Cardiovascular risk of non-steroidal anti-inflammatory drugs

Authors: Štefan Alušík 1;  Zoltán Paluch 2
Authors‘ workplace: Department of Internal Medicine, Institute for Postgraduate Medical Education, Prague 1;  Department of Pharmacology, Charles University Medical School 2, Prague 2
Published in: Vnitř Lék 2018; 64(3): 266-271
Category: Reviews


Non-steroidal anti-inflammatory drugs (NSAIDs) belong to the most widely used drugs. Results of recent large meta-analyses have shown that the cardiovascular risk of NSAIDs is more serious than originally believed and is not associated exclusively with coxibs; it is also increased when using so called traditional NSAIDs. Data obtained to date show the safest drugs of this class in terms of cardiovascular risk are naproxen and ibuprofen at low doses. The position of naproxen as the safest NSAID has been challenged by some more recent findings. The authors examine some results of meta-analyses and conclusions of regulatory agencies.

Key words:
cardiovascular risk – coxibs – diclofenac – ibuprofen – naproxen – non-steroidal anti-inflammatory drugs


Non-steroidal anti-inflammatory drugs (NSAIDs), a relatively old class of drugs, rank among the most widely prescribed drugs worldwide. The first non-salicylate NSAID was phenylbutazone, synthesized by Geigy in 1946 and put on the market under the trademark Butazolidin in 1949 [1]. Initial experience with Butazolidin was published in 1952 [2]; in the 1960s, the drug was followed by ibuprofen, mefenamic acid and indomethacin and, later, by a host of other agents, with the development of novel NSAIDs culminating in so called coxibs. While having different chemical structures, the mode of action of all NSAIDs is identical, i.e., inhibition of cyclooxygenase, a molecule playing a crucial role in the metabolism of arachidonic acid.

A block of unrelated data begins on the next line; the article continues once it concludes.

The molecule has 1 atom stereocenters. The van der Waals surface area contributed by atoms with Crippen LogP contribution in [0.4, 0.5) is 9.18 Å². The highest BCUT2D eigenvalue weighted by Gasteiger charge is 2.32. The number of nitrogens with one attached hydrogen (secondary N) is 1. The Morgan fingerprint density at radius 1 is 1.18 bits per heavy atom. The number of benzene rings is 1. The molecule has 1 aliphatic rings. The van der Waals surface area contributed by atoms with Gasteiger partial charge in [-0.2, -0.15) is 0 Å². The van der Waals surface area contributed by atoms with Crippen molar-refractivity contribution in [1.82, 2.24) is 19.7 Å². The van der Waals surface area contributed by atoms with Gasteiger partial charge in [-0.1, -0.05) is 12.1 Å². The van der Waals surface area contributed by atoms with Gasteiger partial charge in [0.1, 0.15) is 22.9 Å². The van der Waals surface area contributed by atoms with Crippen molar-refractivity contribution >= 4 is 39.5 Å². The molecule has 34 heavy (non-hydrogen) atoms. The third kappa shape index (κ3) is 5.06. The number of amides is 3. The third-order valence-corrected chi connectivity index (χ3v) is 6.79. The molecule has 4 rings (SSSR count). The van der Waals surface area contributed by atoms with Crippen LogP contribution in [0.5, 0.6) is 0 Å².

Cardiovascular risk of non-steroidal anti-inflammatory drugs

It did not take long after their introduction into clinical practice that NSAIDs were shown to have serious side effects, particularly gastrointestinal, cardiovascular, and renal ones, cause fluid retention, and raise blood pressure; and the spectrum of undesirable effects keeps on expanding [3,4].

Treatment with non-selective NSAIDs (nsNSAIDs) is associated with a higher risk of side effects as they inhibit not only COX-2 but, also, COX-1. The advent of coxibs offered the same analgesic effect while reducing the risk of gastrointestinal complications.

The issue of cardiovascular effects of NSAIDs first received attention after the introduction of rofecoxib into clinical practice and its subsequent withdrawal from the market by the manufacturer. In the ensuing years, it became apparent that other nsNSAIDs are also associated with increased cardiovascular risk. Reports of major regulatory agencies regarding cardiovascular risk in individual years are shown in tab. 1. The European Medi­cal Agency (EMA) warned against the increased cardio­vascular risk associated with diclofenac, particularly when given at high doses, as early as 2013 [5]. A detailed evaluation of this issue culminated with the FDA requiring stronger label warnings about the cardiovascular risk of NSAIDs [6]. The agency stated that myocardial infarction or stroke may occur already within the first months of treatment. The risk of experiencing cardiovascular events increases with longer duration of therapy and use of higher doses. The increase in relative risk in individual clinical trials is in the range of 10–50 % and over, and depends on the type of the NSAID, doses used, and duration of therapy.

1. Milestones in terms of cardiovascular safety of non-steroidal anti-inflammatory drugs
Milestones in terms of cardiovascular safety of non-steroidal anti-inflammatory drugs